Play Your Cards Right
New and old uses unite to expand the market for plastic cards.
Plastic cards are breaking the mold. From artistic attributes—including oil-stamped logos and holograms—to out-of-the-ordinary shapes and multi-purpose designs, plastic cards are growing not only in diversity, but also in popularity.
"People are adding a lot of things to cards," said Jim Brown, vice president of sales and marketing, Plastic Printing Innovations, San Diego. For example, instead of the typical four-color process, clients want silkscreen, pms color and foil stamps.
"We've had a lot of interest lately in using card and key tag combinations in retail loyalty applications," noted Jerry Sumner, director of product management, Arthur Blank & Company, Boston, Mass.
This combination generally consists of a credit card-sized card with one to several detachable key tags attached. "Not only is it used in the supermarket area, but also in the general retail market," said Sumner.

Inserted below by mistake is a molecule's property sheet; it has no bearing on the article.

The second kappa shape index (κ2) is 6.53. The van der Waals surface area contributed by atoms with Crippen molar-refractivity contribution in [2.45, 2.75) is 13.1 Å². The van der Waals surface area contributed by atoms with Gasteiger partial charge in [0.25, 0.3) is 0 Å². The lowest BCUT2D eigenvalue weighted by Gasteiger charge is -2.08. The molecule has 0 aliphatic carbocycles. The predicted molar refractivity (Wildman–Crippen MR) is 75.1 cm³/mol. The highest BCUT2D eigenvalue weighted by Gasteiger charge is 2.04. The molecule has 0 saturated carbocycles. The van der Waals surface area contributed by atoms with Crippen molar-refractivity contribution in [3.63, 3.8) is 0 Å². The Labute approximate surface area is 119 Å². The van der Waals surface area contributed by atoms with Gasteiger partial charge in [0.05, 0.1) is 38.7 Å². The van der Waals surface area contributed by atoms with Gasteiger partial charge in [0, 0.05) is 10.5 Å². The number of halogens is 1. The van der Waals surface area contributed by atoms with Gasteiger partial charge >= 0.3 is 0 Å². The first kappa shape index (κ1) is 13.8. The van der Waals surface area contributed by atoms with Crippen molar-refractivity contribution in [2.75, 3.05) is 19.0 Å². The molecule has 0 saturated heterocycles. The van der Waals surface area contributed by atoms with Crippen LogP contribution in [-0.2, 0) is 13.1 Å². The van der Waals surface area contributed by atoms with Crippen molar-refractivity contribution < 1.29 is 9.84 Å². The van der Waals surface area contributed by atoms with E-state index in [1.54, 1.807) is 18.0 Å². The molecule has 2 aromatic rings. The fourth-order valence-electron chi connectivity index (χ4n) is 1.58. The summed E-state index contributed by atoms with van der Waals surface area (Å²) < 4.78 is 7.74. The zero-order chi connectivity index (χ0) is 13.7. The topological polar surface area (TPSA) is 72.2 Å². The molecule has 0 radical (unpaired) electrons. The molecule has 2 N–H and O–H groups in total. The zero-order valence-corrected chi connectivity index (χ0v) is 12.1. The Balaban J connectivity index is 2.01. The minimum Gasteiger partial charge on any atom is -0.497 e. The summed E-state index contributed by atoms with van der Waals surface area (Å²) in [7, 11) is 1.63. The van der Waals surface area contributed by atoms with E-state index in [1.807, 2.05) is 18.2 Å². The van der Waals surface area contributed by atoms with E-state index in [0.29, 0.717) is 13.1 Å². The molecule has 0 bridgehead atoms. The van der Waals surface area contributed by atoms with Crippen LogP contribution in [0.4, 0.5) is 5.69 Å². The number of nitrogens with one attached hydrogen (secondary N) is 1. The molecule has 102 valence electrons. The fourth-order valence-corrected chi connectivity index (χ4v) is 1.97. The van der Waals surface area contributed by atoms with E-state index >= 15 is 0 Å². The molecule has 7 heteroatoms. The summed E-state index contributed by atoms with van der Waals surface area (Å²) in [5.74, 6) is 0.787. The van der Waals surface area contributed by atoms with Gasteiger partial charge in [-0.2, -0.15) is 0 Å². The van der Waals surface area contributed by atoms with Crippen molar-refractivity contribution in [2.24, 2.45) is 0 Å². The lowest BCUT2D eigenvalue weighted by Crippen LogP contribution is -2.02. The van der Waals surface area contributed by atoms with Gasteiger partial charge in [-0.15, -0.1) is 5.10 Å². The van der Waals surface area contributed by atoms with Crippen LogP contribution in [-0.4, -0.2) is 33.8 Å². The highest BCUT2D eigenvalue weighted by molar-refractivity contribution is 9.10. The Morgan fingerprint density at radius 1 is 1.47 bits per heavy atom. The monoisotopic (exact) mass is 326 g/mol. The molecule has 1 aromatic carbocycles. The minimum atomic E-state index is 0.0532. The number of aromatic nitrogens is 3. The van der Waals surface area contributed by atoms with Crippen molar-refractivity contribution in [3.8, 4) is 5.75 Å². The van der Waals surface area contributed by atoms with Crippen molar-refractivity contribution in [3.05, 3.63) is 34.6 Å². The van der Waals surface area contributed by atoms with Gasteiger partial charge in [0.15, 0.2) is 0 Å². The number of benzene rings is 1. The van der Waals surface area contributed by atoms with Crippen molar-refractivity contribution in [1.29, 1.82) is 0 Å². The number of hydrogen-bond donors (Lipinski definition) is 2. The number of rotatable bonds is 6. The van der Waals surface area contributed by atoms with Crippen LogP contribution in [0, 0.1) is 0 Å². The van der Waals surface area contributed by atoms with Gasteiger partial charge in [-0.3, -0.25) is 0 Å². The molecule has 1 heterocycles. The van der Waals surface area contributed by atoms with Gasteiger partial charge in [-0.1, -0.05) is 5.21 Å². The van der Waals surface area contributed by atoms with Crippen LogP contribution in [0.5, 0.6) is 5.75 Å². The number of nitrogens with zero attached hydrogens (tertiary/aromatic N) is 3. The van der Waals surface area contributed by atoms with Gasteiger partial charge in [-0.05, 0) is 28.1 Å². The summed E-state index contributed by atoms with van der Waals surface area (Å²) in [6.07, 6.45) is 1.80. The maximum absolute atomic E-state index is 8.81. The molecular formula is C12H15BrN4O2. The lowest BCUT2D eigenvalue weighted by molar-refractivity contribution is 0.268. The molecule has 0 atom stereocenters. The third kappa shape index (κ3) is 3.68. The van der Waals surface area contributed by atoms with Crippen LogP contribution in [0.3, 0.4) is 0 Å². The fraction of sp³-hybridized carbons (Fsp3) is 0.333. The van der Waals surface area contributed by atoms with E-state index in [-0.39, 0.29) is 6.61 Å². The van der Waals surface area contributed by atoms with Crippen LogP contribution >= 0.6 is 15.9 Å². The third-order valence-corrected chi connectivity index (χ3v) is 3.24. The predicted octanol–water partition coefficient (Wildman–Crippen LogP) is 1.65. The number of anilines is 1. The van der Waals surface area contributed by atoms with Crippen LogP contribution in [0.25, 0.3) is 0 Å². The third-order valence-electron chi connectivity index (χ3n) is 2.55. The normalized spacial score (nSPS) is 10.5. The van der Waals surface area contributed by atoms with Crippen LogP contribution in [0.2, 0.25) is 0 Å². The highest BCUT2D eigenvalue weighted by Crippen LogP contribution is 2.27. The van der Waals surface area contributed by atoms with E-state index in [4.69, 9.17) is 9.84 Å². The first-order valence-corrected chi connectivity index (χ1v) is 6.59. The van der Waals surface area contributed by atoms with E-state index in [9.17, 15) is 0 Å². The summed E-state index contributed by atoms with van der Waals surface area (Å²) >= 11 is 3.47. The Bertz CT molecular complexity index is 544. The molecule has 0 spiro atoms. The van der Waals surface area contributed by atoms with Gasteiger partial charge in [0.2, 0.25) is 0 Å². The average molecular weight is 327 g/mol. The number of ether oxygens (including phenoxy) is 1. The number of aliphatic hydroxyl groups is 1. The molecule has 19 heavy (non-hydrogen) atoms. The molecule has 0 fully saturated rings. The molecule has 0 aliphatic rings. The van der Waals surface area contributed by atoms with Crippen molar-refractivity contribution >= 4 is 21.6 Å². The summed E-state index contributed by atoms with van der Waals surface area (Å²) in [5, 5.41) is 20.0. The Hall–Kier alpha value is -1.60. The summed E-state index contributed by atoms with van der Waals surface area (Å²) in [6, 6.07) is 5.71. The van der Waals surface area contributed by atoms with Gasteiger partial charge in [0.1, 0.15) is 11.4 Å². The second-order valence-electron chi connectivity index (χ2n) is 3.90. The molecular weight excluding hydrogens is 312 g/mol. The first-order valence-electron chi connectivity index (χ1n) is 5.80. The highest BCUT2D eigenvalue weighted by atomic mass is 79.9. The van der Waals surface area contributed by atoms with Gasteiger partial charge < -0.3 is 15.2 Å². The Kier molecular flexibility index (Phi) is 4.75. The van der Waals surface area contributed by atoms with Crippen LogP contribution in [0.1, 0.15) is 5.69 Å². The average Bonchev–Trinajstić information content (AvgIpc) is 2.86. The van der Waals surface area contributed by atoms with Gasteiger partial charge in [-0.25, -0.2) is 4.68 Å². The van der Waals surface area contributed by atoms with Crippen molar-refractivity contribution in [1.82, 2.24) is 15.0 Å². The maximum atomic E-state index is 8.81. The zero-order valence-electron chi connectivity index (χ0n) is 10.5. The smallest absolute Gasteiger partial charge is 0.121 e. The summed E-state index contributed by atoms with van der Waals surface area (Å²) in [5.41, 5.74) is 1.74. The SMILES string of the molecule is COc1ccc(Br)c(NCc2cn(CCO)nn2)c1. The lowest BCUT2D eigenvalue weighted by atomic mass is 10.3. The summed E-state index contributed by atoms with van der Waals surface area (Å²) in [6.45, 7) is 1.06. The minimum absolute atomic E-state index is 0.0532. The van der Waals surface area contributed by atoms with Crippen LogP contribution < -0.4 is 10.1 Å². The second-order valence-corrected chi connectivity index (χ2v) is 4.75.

Steve Pye, account executive, BFI Print Communications, Whitman, Mass., has had no problem selling this combination piece. "It's just a matter of getting it in front of people and showing them the value of the piece," he said. "As soon as people see it they like it—it almost sells itself."
The card and key tag combination offers something extra which, according to Pye, is something customers are looking for. "First I just sold a plain card, but then end-users wanted to target the whole family," he noted. "This piece allows one family member to carry the card and others to carry the key tag, and they all get the benefit of carrying a loyalty card."
Another new development in plastic cards is e-money, which capitalizes on the popularity of the Internet. People can go into a retail store and purchase this card, which can then be used on the Internet with specific merchants who accept it.